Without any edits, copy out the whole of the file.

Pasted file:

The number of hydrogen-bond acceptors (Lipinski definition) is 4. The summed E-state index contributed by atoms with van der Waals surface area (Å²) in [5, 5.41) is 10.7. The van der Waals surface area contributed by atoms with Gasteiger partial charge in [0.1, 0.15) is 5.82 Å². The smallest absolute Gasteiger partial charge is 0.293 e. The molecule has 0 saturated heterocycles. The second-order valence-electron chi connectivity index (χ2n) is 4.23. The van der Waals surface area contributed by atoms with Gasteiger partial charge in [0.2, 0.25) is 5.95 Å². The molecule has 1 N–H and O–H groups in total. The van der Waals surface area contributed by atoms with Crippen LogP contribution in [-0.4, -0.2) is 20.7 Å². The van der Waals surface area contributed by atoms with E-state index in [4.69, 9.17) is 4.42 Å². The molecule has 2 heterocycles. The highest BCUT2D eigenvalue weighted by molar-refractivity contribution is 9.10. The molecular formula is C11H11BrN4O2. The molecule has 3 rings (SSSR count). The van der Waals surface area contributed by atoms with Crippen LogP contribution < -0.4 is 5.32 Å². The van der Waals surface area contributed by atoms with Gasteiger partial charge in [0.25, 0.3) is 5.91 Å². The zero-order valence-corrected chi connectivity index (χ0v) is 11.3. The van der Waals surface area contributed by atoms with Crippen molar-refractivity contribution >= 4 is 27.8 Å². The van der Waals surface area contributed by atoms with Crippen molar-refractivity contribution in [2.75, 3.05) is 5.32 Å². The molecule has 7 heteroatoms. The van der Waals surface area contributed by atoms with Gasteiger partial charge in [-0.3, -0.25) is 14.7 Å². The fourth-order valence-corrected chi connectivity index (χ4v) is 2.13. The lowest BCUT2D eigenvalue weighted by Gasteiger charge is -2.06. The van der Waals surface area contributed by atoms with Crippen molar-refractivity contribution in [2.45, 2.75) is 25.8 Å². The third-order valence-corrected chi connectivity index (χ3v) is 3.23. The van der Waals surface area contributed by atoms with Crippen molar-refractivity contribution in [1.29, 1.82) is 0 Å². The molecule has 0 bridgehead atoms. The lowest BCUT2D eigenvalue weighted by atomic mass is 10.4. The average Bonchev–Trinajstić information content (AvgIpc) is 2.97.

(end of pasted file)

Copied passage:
The number of hydrogen-bond acceptors (Lipinski definition) is 4. The summed E-state index contributed by atoms with van der Waals surface area (Å²) in [5, 5.41) is 10.7. The van der Waals surface area contributed by atoms with Gasteiger partial charge in [0.1, 0.15) is 5.82 Å². The smallest absolute Gasteiger partial charge is 0.293 e. The molecule has 0 saturated heterocycles. The second-order valence-electron chi connectivity index (χ2n) is 4.23. The van der Waals surface area contributed by atoms with Gasteiger partial charge in [0.2, 0.25) is 5.95 Å². The molecule has 1 N–H and O–H groups in total. The van der Waals surface area contributed by atoms with Crippen LogP contribution in [-0.4, -0.2) is 20.7 Å². The van der Waals surface area contributed by atoms with E-state index in [4.69, 9.17) is 4.42 Å². The molecule has 2 heterocycles. The highest BCUT2D eigenvalue weighted by molar-refractivity contribution is 9.10. The molecular formula is C11H11BrN4O2. The molecule has 3 rings (SSSR count). The van der Waals surface area contributed by atoms with Crippen LogP contribution < -0.4 is 5.32 Å². The van der Waals surface area contributed by atoms with Gasteiger partial charge in [0.25, 0.3) is 5.91 Å². The zero-order valence-corrected chi connectivity index (χ0v) is 11.3. The van der Waals surface area contributed by atoms with Crippen molar-refractivity contribution >= 4 is 27.8 Å². The van der Waals surface area contributed by atoms with Crippen molar-refractivity contribution in [2.75, 3.05) is 5.32 Å². The molecule has 7 heteroatoms. The van der Waals surface area contributed by atoms with Gasteiger partial charge in [-0.3, -0.25) is 14.7 Å². The fourth-order valence-corrected chi connectivity index (χ4v) is 2.13. The lowest BCUT2D eigenvalue weighted by Gasteiger charge is -2.06. The van der Waals surface area contributed by atoms with Crippen molar-refractivity contribution in [2.45, 2.75) is 25.8 Å². The third-order valence-corrected chi connectivity index (χ3v) is 3.23. The van der Waals surface area contributed by atoms with Crippen molar-refractivity contribution in [1.29, 1.82) is 0 Å². The molecule has 0 bridgehead atoms. The lowest BCUT2D eigenvalue weighted by atomic mass is 10.4. The average Bonchev–Trinajstić information content (AvgIpc) is 2.97.